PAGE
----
Fri 1 Aug 2014
I am EXTREMELY pleased and honored to announce that I will be the Featured Author in the Lt. Governor’s Tent at the Illinois State Fair from 11AM-1PM on Friday, August 8!!! I’ll be doing an interview, reading excerpts from Hollywood On Lake Michigan, 2nd Edition, and signing free copies to be raffled off to attendees.
Stop on by if you are at The Fair that day. It’s going to be HUGE fun!!!
Mon 12 May 2014
In February of 2013 I was invited to write an article for Printers Row Journal (they had received an advance copy of Hollywood On Lake Michigan, 2nd Edition). The piece was about some lesser known Chicago Films and ran in their February 23rd edition. Click here to read it.
When I emailed them the piece, I also sent it my publicist at Chicago Review Press (publisher of Hollywood On Lake Michigan, 2nd Edition). He told me that it might not be what they wanted, because it was in the form of a list and wasn’t “literary enough.” This threw me into a panic and I spent an afternoon furiously revising the content so as to have a clearer overarching theme and to be more “Authorly.”
Then I sent that revision to the editor at Printers Row Journal, telling her that they could use this version if the original was not highbrow enough (or words to that effect). As you can see from the link, they ended up using the first version I submitted.
I recently ran across the second version in my files, however, and decided that it deserved more than to just sit in my computer drawing pixel dust. Plus, I wanted to show off how well I can quickly revamp and revise content. Here it is (with a few added bells and whistles for the internet):
Seven Ways Of Looking At A City
By Michael Corcoran
Chicago has been involved in film-making since the very beginnings of the technology, and the world’s first movie studios operated here in the early 1900’s. And even from those early days of the nascent film industry, when neighborhood kids would sneak on to the Selig Polyscope lot at Western and Irving Park (many old Selig Westerns include children curiously peeking out from the bushes during shootouts), Chicago has managed to insert itself into the productions shot here and basically become another character in them.
The overwhelming presence of the city was imbued into the iconic Chicago blockbusters of the 1980s, such as The Blues Brothers, Risky Business, and Ferris Bueller’s Day Off, and even recent hits like The Dark Knight still feature Chicago’s distinctive look as an integral part of their narrative landscape. And the city, much like the mercurial lake which it sits upon, never seems to appear the same way twice. Other lesser known productions have harnessed Chicago’s chameleon like qualities and also showcased areas not normally seen in the more mainstream Hollywood films shot here.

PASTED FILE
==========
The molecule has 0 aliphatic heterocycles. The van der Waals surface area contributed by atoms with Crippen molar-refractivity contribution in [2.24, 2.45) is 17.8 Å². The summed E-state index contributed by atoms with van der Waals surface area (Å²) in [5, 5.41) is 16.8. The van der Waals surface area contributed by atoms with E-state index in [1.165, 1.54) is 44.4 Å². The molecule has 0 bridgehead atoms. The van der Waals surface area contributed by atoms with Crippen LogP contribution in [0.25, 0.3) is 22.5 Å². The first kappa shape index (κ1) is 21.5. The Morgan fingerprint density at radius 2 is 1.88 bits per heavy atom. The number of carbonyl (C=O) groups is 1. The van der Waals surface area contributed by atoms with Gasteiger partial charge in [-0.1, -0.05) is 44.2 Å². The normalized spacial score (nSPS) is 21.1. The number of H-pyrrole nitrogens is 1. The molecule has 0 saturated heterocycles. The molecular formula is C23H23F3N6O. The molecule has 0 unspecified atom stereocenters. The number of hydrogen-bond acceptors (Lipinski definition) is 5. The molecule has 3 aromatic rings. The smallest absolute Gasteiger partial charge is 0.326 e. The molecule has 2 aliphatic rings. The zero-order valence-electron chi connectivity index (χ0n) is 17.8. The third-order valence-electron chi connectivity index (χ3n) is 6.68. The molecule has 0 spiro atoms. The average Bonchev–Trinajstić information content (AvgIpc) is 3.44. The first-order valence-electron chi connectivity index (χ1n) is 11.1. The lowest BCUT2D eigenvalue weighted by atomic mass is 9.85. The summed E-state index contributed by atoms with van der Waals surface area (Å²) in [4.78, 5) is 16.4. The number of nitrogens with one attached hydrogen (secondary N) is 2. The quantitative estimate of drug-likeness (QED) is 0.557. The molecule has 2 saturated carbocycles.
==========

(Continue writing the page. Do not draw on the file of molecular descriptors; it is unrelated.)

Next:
Unconditional Love (2002), a quirky comedy starring Kathy Bates and Rupert Everett, goes beyond the standard Lower Wacker Drive chase scene to explore Downtown Chicago’s vast and often foreboding underground labyrinth of streets, byways, parking areas and subterranean loading docks. There is also an extended scene in the legendary Billy Goat Tavern, which sits in the catacombs beneath The Magnificent Mile. Bates plays a frumpy Chicago housewife whose singing idol (Jonathon Pryce) is murdered right before a television appearance in Chicago. This inspires her to fly to England to attend his funeral, where she bonds with the singer’s longtime gay lover (Everett). The pair then return to Chicago to solve the murder, which leads them on an odyssey through the bowels of the downtown area.
Moving back above ground, Scriptwriter Zach Helm (a graduate of DePaul’s Theatre School) and Director Mark Forster succeeded not only in capturing the spirit of great 1970s Hal Ashby comedies such as Harold and Maude but also provided a unique view of downtown Chicago in their 2006 offering, Stranger Than Fiction. The story is set in an anonymous “any town” but the filmmakers chose Chicago for its plethora of International Style buildings, which function as a visual shorthand for the bland conformity of the film’s protagonist, routine bound IRS agent Harold Crick (played by Will Ferrell in an uncharacteristically subtle and brilliantly understated performance). Chicagoans will immediately recognize this forbidding landscape of glass and steel boxes set in concrete plazas, however, as the Daley Center, the CNA Building, Illinois Center Plaza and several other iconic modernist structures are utilized.
In the film, Ferrell’s character suddenly finds himself hearing the voice of a narrator describing his life, “accurately and with a better vocabulary.” When the third person omniscient voice portends his death, he seeks out an English Professor (Dustin Hoffman) to try and discover the origin and identity of the narrator. In a parallel story, an author (Emma Thompson) is locked in writer’s block over how to kill the protagonist of her latest novel, an IRS agent named Harold Crick. The audience is charmed and horrified as these two narrative threads move toward their inevitable meeting.
Another facet of Chicago architecture is pointed out by the film Crime Spree (2003), an amusing mob farce starring Gerard Depardieu and Harvey Keitel. Set in Paris and Chicago (with a few locations fudged in Canada), it not only visits some more obscure Windy City environs (such as The Heart ‘O’ Chicago Motel in the far North Edgewater area) but during an opening montage in Paris also illustrates just how much French-style Beaux Arts Architecture exists here, as shots of certain Parisian vistas make you think you are in Chicago. The plot revolves around a woefully inept band of French burglars led by Depardieu who after blowing a job in Paris are sent to Chicago for what is supposed to be an easy score. The victim turns out to be an Outfit underboss (Keitel), however, and the ragtag ensemble is thrown into a nightmare of mob reprisals, corrupt feds, and a series of double and triple crosses.